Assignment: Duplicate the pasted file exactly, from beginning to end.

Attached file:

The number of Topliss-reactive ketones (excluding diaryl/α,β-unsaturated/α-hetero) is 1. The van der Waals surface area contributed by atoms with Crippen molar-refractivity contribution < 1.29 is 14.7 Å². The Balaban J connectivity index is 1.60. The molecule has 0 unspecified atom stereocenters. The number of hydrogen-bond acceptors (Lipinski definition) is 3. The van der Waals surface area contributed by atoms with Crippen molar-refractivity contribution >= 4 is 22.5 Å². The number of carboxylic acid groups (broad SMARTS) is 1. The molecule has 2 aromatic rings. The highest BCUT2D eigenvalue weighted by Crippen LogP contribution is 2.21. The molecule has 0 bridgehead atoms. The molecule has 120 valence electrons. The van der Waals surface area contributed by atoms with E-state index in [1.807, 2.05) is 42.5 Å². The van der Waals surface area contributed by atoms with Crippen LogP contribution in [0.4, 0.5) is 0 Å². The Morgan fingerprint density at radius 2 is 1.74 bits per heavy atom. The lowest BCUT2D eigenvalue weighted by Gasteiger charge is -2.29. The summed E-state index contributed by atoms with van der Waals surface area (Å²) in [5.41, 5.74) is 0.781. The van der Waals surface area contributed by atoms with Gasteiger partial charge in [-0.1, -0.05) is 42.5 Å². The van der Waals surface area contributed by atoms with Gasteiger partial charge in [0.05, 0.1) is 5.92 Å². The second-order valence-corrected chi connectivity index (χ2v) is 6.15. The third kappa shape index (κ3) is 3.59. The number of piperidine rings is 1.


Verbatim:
The number of Topliss-reactive ketones (excluding diaryl/α,β-unsaturated/α-hetero) is 1. The van der Waals surface area contributed by atoms with Crippen molar-refractivity contribution < 1.29 is 14.7 Å². The Balaban J connectivity index is 1.60. The molecule has 0 unspecified atom stereocenters. The number of hydrogen-bond acceptors (Lipinski definition) is 3. The van der Waals surface area contributed by atoms with Crippen molar-refractivity contribution >= 4 is 22.5 Å². The number of carboxylic acid groups (broad SMARTS) is 1. The molecule has 2 aromatic rings. The highest BCUT2D eigenvalue weighted by Crippen LogP contribution is 2.21. The molecule has 0 bridgehead atoms. The molecule has 120 valence electrons. The van der Waals surface area contributed by atoms with E-state index in [1.807, 2.05) is 42.5 Å². The van der Waals surface area contributed by atoms with Crippen LogP contribution in [0.4, 0.5) is 0 Å². The Morgan fingerprint density at radius 2 is 1.74 bits per heavy atom. The lowest BCUT2D eigenvalue weighted by Gasteiger charge is -2.29. The summed E-state index contributed by atoms with van der Waals surface area (Å²) in [5.41, 5.74) is 0.781. The van der Waals surface area contributed by atoms with Gasteiger partial charge in [-0.1, -0.05) is 42.5 Å². The van der Waals surface area contributed by atoms with Gasteiger partial charge in [0.05, 0.1) is 5.92 Å². The second-order valence-corrected chi connectivity index (χ2v) is 6.15. The third kappa shape index (κ3) is 3.59. The number of piperidine rings is 1.